In Re: WorldSpace, Inc, et al


NOT PRECEDENTIAL OPINION Coram: CHAGARES, GREENAWAY JR. and VANASKIE, Circuit Judges. Total Pages: 9. Judge: VANASKIE Authoring.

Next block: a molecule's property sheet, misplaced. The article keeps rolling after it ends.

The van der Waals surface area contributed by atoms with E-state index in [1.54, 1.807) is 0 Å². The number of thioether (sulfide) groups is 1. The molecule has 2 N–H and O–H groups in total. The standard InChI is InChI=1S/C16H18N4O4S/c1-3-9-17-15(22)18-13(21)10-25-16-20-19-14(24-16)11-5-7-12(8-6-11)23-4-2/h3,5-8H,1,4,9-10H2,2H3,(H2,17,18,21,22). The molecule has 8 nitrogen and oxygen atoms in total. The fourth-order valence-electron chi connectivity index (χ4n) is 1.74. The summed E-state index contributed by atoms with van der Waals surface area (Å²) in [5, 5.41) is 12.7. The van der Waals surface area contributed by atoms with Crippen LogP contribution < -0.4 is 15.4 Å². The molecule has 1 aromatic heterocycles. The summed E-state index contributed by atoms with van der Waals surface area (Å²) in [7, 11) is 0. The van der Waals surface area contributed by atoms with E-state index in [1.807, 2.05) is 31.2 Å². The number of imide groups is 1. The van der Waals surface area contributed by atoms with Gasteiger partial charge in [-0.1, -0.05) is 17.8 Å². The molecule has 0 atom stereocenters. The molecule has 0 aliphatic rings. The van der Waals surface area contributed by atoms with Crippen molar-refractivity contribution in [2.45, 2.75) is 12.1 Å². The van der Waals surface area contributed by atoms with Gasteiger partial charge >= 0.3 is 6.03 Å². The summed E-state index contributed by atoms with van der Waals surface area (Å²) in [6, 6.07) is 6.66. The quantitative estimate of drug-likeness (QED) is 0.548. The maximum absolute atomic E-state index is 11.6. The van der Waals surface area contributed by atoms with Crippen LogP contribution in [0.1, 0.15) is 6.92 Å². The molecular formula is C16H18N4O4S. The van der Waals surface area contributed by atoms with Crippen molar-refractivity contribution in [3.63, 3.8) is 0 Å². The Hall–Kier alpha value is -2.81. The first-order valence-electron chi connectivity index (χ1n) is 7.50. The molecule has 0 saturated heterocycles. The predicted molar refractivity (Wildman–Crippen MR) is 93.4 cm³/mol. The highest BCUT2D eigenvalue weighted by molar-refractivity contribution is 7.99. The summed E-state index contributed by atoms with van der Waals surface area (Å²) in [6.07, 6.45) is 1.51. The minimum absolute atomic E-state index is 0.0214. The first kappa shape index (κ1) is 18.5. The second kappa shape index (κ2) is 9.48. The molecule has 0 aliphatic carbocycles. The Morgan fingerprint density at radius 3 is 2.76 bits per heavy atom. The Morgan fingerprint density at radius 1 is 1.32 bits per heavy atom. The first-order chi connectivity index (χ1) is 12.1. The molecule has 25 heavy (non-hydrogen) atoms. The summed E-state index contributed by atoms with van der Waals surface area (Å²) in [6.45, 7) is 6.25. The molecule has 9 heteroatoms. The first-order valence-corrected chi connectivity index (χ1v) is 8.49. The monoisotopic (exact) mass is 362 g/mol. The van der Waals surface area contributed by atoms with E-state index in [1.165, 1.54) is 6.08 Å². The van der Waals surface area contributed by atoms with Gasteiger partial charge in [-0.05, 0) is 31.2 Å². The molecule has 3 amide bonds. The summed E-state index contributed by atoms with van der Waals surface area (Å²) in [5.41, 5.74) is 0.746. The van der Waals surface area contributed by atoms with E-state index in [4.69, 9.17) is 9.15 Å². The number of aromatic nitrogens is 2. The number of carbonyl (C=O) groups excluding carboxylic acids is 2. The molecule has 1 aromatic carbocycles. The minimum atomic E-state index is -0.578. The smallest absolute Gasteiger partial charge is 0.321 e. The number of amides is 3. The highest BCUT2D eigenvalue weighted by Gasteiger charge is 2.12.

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Case: 16-3919 Document: 003112780078 Page: 1 Date Filed: 11/16/2017 NOT PRECEDENTIAL UNITED STATES COURT OF APPEALS FOR THE THIRD CIRCUIT _____________ No. 16-3919 _____________ IN RE: WORLDSPACE, INC., et al., Debtors MATHEWKUTTY SEBASTIAN, Appellant v. DONALD J. FRICKEL; ROBERT A. SCHMITZ; SHEARMAN & STERLING LP; QUEST TURNAROUND ADVISORS LLC; CHARLES M. FORMAN as Chapter 7 Trustee of WorldSpace, Inc. et al., Nominal Defendant _____________ On Appeal from the United States District Court for the District of Delaware (D.C. No. 1-15-cv-00025) District Judge: Hon. Gregory M. Sleet ______________ Submitted Under Third Circuit L.A.R. 34.1(a) June 6, 2017 ______________ Before: CHAGARES, GREENAWAY, JR., and VANASKIE, Circuit Judges (Filed: November 16, 2017) ______________ OPINION * * This disposition is not an opinion of the full Court and pursuant to I.O.P. 5.7 does not constitute binding precedent. Case: 16-3919 Document: 003112780078 Page: 2 Date Filed: 11/16/2017 ______________ VANASKIE, Circuit Judge. This appeal in a bankruptcy case turns on the question of whether the Debtor, WorldSpace, Inc., was contractually obligated to Appellant Mathewkutty Sebastian under a written employment contract that set forth the terms of Sebastian’s employment with a subsidiary of WorldSpace, WorldSpace Middle East FZCo (“FZCo”). The Bankruptcy Court concluded that WorldSpace was not an obligor under the employment contract, and the District Court affirmed that conclusion. We agree, and will affirm the dismissal of the derivative action brought by Sebastian on the ground that he lacks creditor standing. I. Sebastian’s claim to standing as a creditor of WorldSpace rests upon a July 1, 2008 three page letter which begins as follows: Dear Mr. Sebastian, I am pleased to reconfirm your employment with WorldSpace Middle East FZCo (the “Company”), located in Dubai, United Arab Emirates that you have held beginning in January, 2004. Your employment will be in the position of Managing Director, WorldSpace Middle East FZCo. In this position you will report to the Chief Operating Officer of WorldSpace, Inc. or his/her designate. You will be responsible for the following: * Developing and implementing strategic and tactical plans for achieving the Company’s operational, financial and strategic goals in the Middle Eastern region * Managing Company staff located in the Middle Eastern region The Company reserves the right to assign additional responsibilities according to its needs and requirements prevailing at the time. 2 Case: 16-3919 Document: 003112780078 Page: 3 Date Filed: 11/16/2017 (App. 150) (emphasis added). The letter goes on to state that Sebastian’s “employment with the Company shall be ‘at will,’” and that the “letter is the complete offer for employment and may not be amended or altered in any way by oral statements, and can only be altered by a written amendment signed by an authorized signatory of the Company.” (Id. at 152) (emphasis added). The letter was signed by Gregory B. Armstrong under the title of Chief Operating Officer (“COO”) of WorldSpace. Sebastian counter-signed the letter, signifying his acceptance of the terms of employment. Four months after the letter was signed, WorldSpace commenced a Chapter 11 bankruptcy case. FZCo was not a party to the bankruptcy case. WorldSpace hired Appellee law firm Shearman & Sterling to represent it in the bankruptcy process, and the Bankruptcy Court approved Appellee Robert A. Schmitz to serve as WorldSpace’s restructuring officer. Schmitz’s company is Appellee Quest Turnaround Advisors LLC. In March 2010, Schmitz told Sebastian to wind up FZCo’s Dubai operations. Sebastian did as directed. By letter dated March 9, 2010, Sebastian’s resignation as Managing Director of FZCo was accepted by WorldSpace as “the majority shareholder of [FZCo].” (Id. at 143.) In late May of 2010, WorldSpace filed a motion to approve the sale of its assets for $5.5 million. On June 2, 2010, the Bankruptcy Court approved the sale. In November of 2010, Sebastian submitted three proofs of claim, each in the identical amount of $170,705.90 for “salaries/wages for services rendered.” 1 (Id. at 149.) 1 Two of the claims were withdrawn as duplicative, and we will confine our discussion to the proof of claim that was not withdrawn, Claim #353. 3 Case: 16-3919 Document: 003112780078 Page: 4 Date Filed: 11/16/2017 In support of these proofs of claim, Sebastian submitted a copy of the July 1, 2008 letter agreement. WorldSpace objected to the proofs of claim on the ground that Sebastian was an employee of non-debtor FZCo, and not WorldSpace. Considerable time passed with the WorldSpace estate neither paying Sebastian’s claim nor seeking confirmation of a Chapter 11 plan. Sebastian alleges that during this period Appellees made representations suggesting that WorldSpace possessed sufficient funds to pay his claim. But in reality, these representations were, according to Sebastian, misrepresentations. Sebastian claims that the Appellees dithered in disclosing the inability of WorldSpace to reorganize so that they could take what remained of WorldSpace’s assets for themselves. Finally, in May 2012—three-and-a-half years after filing for Chapter 11—WorldSpace, over Sebastian’s objection, successfully moved the Bankruptcy Court to convert its case to Chapter 7. The Bankruptcy Court appointed a Chapter 7 trustee to wind up the affairs of WorldSpace. Almost two years later, Sebastian filed a derivative action against the Appellees on behalf of the entire bankruptcy estate, arguing he was a creditor because of the $170,705.90 he believed was owed to him by WorldSpace. He alleged that Appellees had breached their fiduciary duties to the WorldSpace estate by running up fees while delaying WorldSpace’s conversion to Chapter 7. Appellees moved to dismiss the derivative action. The Bankruptcy Court granted the motion after finding that the pleadings and accompanying materials established that Sebastian was an employee of non-debtor FZCo, WorldSpace was not an obligor under the employment agreement between FZCo and Sebastian, and therefore Sebastian lacked creditor standing to bring 4 Case: 16-3919 Document: 003112780078 Page: 5 Date Filed: 11/16/2017 the derivative action. The District Court affirmed and added an alternative ground for affirmance: Sebastian never received permission from the Bankruptcy Court to file his derivative action. This appeal followed. II. The Bankruptcy Court had jurisdiction under 28 U.S.C. § 157. The District Court had jurisdiction under 28 U.S.C. § 158(a)(1) to review the Bankruptcy Court’s dismissal order. And we have appellate jurisdiction under 28 U.S.C. § 1291. Our task is to “stand in the shoes” of the District Court and review the Bankruptcy Court’s decision anew. In re Pransky, 318 F.3d 536, 542 (3d Cir. 2003) (quoting In re Krystal Cadillac Oldsmobile GMC Truck, Inc., 142 F.3d 631, 635 (3d Cir. 1998)). “[W]e review a bankruptcy court’s ‘legal determinations de novo, its factual findings for clear error, and its exercises of discretion for abuse thereof.’” In re Miller, 730 F.3d 198, 203 (3d Cir. 2013) (quoting In re Michael, 699 F.3d 305, 308 n.2 (3d Cir. 2012)). III. Sebastian must have standing to bring his derivative action. In re Glob. Indus. Techs., Inc., 645 F.3d 201, 211 (3d Cir. 2011). Sebastian’s only route to standing is as a creditor of the debtor. See N. Am. Catholic Educ. Programming Found., Ins. v. Gheewalla, 930 A.2d 92, 101 (Del. 2007) (permitting creditors to bring certain derivative actions). But for Sebastian to be a creditor, the $170,705.90 owed to him must be owed by the debtor, WorldSpace, not non-debtor FZCo. Sebastian claims that he is a creditor of WorldSpace because it assumed contractual liability to him under the July 1, 2008 letter agreement that governed his employment by FZCo. 5 Case: 16-3919 Document: 003112780078 Page: 6 Date Filed: 11/16/2017 Maryland law governs Sebastian’s claim. 2 Under Maryland law, the first step in interpreting a contract is to refer to its text, and determine whether it is ambiguous. Cochran v. Norkunas, 919 A.2d 700, 709 (Md. 2007). A text is ambiguous if it is reasonably susceptible to two or more meanings, and the corollary is true as well—a text that is reasonably susceptible to only one meaning is unambiguous. Calomiris v. Woods, 727 A.2d 358, 363 (Md. 1999). If a text is unambiguous, courts must give effect to the text’s plain meaning by focusing on the four corners of the document, extrinsic evidence may not be admitted to prove meaning, and interpretation is a question of law. See Cochran, 919 at 709, 709 n.8 (discussing interpretation of unambiguous contracts); Calomiris, 727 at 363-64 (discussing the use of extrinsic evidence). With an ambiguous contract, by contrast, extrinsic evidence may be admitted to prove the text’s meaning, and interpretation is a question of fact. City of Bowie v. Mie, Props., Inc., 922 A.2d 509, 52223 (Md. 2007). Whether a text is ambiguous is itself a question of law. Id. at 524. Sebastian asserts that the July 1, 2008 letter agreement was unambiguous in making WorldSpace a party to it. In support of his position, he points to the fact that the letter was signed by Gregory Armstrong on top of a signature block containing Armstrong’s title as his WorldSpace’s COO, and the letter begins with the statement “I,” referring to Armstrong, “reconfirm your employment with [FZCo].” (App. 150.) Sebastian also points to the fact that the letter states that Sebastian, “[a]s a key employee” 2 We assume that Maryland law governs because the parties, the Bankruptcy Court, and the District Court all also assumed the same based upon the fact that WorldSpace maintained its principal place of business in Maryland. 6 Case: 16-3919 Document: 003112780078 Page: 7 Date Filed: 11/16/2017 was “eligible to participate” in WorldSpace’s equity Incentive Award Plan. (Id.) Finally, Sebastian argues that the fact that he was to “report to” WorldSpace’s COO confirms that WorldSpace was bound by the terms of the July 1, 2008 letter agreement. (Id.) In spite of the contract’s references to WorldSpace, we find that the District and Bankruptcy Courts are correct—the contract is unambiguously “with . . . FZCo.” That is precisely what the contract’s very first sentence says. Sebastian is an employee of FZCo, a fact that is made abundantly clear by the more than 20 references to FZCo in the letter agreement in the context of Sebastian’s employment responsibilities. Furthermore, there is no explicit assumption of contractual responsibility assumed by WorldSpace. The July 1, 2008 letter agreement established only the rights, responsibilities and liabilities of Sebastian and FZCo. Sebastian’s signature-block argument does not carry the day because context is key, and there is no hard and fast rule as to the significance of a company officer’s signature over his or her title. For example, when courts are asked to decide whether a company president’s signature, placed atop his or her title, indicates that the president bound only the company and not himself or herself, there is no one right answer—the contract’s entire text determines the outcome, not some special rule about signatures. 3 3 Cf. 84 Lumber Co. v. Smith, 356 S.W.3d 380, 383 (Tenn. 2011) (finding that based on the specific language of the contract, the fact that a lumber-company president signed a loan document over his title did not mean that he had signed only in his official capacity); Anderson v. Gardner, 647 P.2d 3, 4 (Utah 1982) (same, but with respect to a radio-station general manager). 7 Case: 16-3919 Document: 003112780078 Page: 8 Date Filed: 11/16/2017 Thus, the signature block alone does not sway us from taking the contract’s crystal-clear opening sentence literally. The same goes with the fact that the contract had Sebastian reporting to WorldSpace’s COO, and gave Sebastian eligibility for WorldSpace’s Award Incentive Plan. It is not uncommon or impermissible for an employee of a subsidiary to report to an officer of the parent corporation. See, e.g., Craig v. Lake Asbestos of Quebec, Ltd., 843 F.2d 145, 151-52 (3d Cir. 1988) (holding that a subsidiary was not controlled by the parent even though the subsidiary’s chairman reported to the parent). And the fact that Sebastian may have received benefits from the parent, on its own, is insufficient to “outweigh” other “significant factors . . . which weigh heavily” in the other direction— factors like the explicit opening sentence in Sebastian’s contract and the more than 20 references to FZCo as Sebastian’s employer. In re Enterprise Rent-A-Car Wage & Hour Emp’t Practices Litig., 683 F.3d 462, 470-71 (3d Cir. 2012) (quoting Moreau v. Air France, 356 F.3d 942, 952 (9th Cir. 2004)) (holding that a parent’s direction of its subsidiaries’ benefits programs is insufficient to support a finding that the parent was a joint-employer). The clarity of the contract’s first sentence along with the entire context of the letter agreement compel a holding that WorldSpace did not assume contractual responsibility for Sebastian’s employment, and Sebastian is not a creditor of WorldSpace. 4 4 Because we will affirm on the basis that the Bankruptcy Court’s holding was correct with respect to Sebastian’s lack of creditor standing, we need not address the District Court’s alternative ground for affirmance, that Sebastian’s claim also fails for failure to seek permission to file his action. 8 Case: 16-3919 Document: 003112780078 Page: 9 Date Filed: 11/16/2017 IV. In sum, Sebastian’s employment was with FZCo, and FZCo is the entity against whom Sebastian’s $170,705.90 claim is properly lodged, not WorldSpace. Sebastian is therefore without creditor standing to bring his derivative action against WorldSpace, as the Bankruptcy Court and the District Court correctly held. We will affirm. 9